Doctor Who Review: The Haunting of Villa Diodati

doctor who review haunting villa diodati maxine alderton emma sullivan mary shelley lili miller lone cyberman ashad patrick o kane modern prometheus

What happened? They get bored halfway through or something?

I’ve never been a particular fan of the Cybermen.

They’re the classic monsters you bring back when you want to bring back a classic monster, but you can’t use the Daleks: always defined by, and stuck in, that second place slot. Certainly, they’re interesting at times, and there’s more than one great idea at the heart of the concept – even if, by and large, Doctor Who tends to avoid the best of those ideas because Star Trek did it better with the Borg – but, for the most part, the Cybermen themselves rarely improve a story on their own terms.

What’s interesting, though, is that the past few years have seen a quiet reinvention of the Cybermen, an attempt to reposition them, not the Daleks, as Doctor Who’s main enemy, for lack of a better term. Part of that I suspect is down to the individual writers’ idiosyncrasies – where Russell T Davies clearly loved the Daleks, I’m less sure Steven Moffat did, typically treating them as big, blockbuster threats for a series opening, rather than the main villains of a series finale. (Even then, look at the two Dalek episodes Moffat wrote – The Magician’s Apprentice and The Witch’s Familiar are really more about Davros than the Daleks, and Asylum of the Daleks is arguably the greatest Cyberman story never told.) It doesn’t take a particularly close analysis of Moffat’s work to see that he found the Cybermen a more compelling foe than the Daleks; between Resolution and this closing trilogy of Series 12, it rather looks like Chibnall feels the same way.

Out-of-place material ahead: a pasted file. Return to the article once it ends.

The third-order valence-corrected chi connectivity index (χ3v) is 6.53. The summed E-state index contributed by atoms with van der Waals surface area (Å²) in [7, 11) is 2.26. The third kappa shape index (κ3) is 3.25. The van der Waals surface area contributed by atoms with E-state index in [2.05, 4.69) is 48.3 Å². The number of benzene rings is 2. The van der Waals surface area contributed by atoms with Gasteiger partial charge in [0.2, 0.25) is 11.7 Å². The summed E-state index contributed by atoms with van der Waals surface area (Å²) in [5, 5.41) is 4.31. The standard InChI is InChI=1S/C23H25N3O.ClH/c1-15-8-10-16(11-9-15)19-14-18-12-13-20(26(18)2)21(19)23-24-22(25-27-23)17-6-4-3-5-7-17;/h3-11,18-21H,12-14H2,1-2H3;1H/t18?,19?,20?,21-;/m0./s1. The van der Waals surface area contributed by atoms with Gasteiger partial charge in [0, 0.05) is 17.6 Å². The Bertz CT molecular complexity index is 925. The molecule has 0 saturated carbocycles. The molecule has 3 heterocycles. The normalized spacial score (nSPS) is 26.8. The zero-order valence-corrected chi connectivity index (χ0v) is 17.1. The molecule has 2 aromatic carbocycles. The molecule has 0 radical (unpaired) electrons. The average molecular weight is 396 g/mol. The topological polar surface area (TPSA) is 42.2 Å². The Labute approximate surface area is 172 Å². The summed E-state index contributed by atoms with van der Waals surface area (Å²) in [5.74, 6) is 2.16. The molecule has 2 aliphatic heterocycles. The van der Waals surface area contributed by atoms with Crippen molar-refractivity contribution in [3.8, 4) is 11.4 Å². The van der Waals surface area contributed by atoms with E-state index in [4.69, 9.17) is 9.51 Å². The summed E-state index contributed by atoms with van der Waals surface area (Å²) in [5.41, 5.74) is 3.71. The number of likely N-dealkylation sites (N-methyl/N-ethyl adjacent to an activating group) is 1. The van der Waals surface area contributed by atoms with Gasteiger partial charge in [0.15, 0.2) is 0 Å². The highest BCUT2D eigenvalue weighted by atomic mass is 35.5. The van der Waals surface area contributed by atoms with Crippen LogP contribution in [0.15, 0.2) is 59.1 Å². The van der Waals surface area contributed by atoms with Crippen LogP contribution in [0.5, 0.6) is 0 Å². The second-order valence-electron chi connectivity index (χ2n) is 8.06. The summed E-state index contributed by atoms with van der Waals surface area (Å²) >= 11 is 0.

As something of an established cyber-sceptic, I am… yet to be entirely convinced by The Haunting of Villa Diodati. Undeniably, there’s some genuinely fascinating stuff in there; if nothing else, this Lone Cyberman – Ashad, a named Cyberman for the first time in a long time – is different to what we’ve seen before. Sure, the partial conversion is just Doctor Who finally conceding and stealing from the Borg (maybe not a surprise; I’ve long got the vibe that Chibnall is a Voyager fan), but it works, as does such an emotional Cyberman. The Cyberman picking up the baby and whispering to it? That’s sublimely perverse.

Admittedly, I’m inclined towards caution still. “Beware the Lone Cyberman, don’t give it what it wants” was an already fairly dull warning – I mean, are there times you shouldn’t be wary of Cybermen? Without specific instruction, would you otherwise typically give Cybermen what they want? Still, though, this feels like a less-than-interesting follow up to an already less-than-interesting tease: Fugitive of the Judoonconjured an image of a beguiling, persuasive Cyberman, maybe even a sympathetic one, and the Doctor being tricked into some Faustian pact. Not quite, in the end; for all that The Haunting of Villa Diodati offers an interesting spin on the Cybermen, with this half-converted, Cyber-zealot, it does little to uncouple it from the stompy robot archetype that so often holds them back.

doctor who review haunting villa diodati lone cyberman ashad patrick o kane frankenstein mary shelley modern prometheus maxine alderton emma sullivan

The Haunting of Villa Diodati also offers what is self-evidently the most obvious Doctor Who celebrity historical, even moreso than Dickens and alien ghosts, Shakespeare and alien witches, and Agatha Christie and, uh, an alien wasp: Mary Shelley and Cybermen. There’s something irresistible about it, obviousness aside – sure, there’s an argument to be made that setting the story later in Shelley’s life, after she’d written Frankenstein, might have been more interesting, but it’s hard for me to begrudge them this. Mary Shelley and the Cybermen, on the night that science fiction was invented? Sometimes your first idea really is your best idea.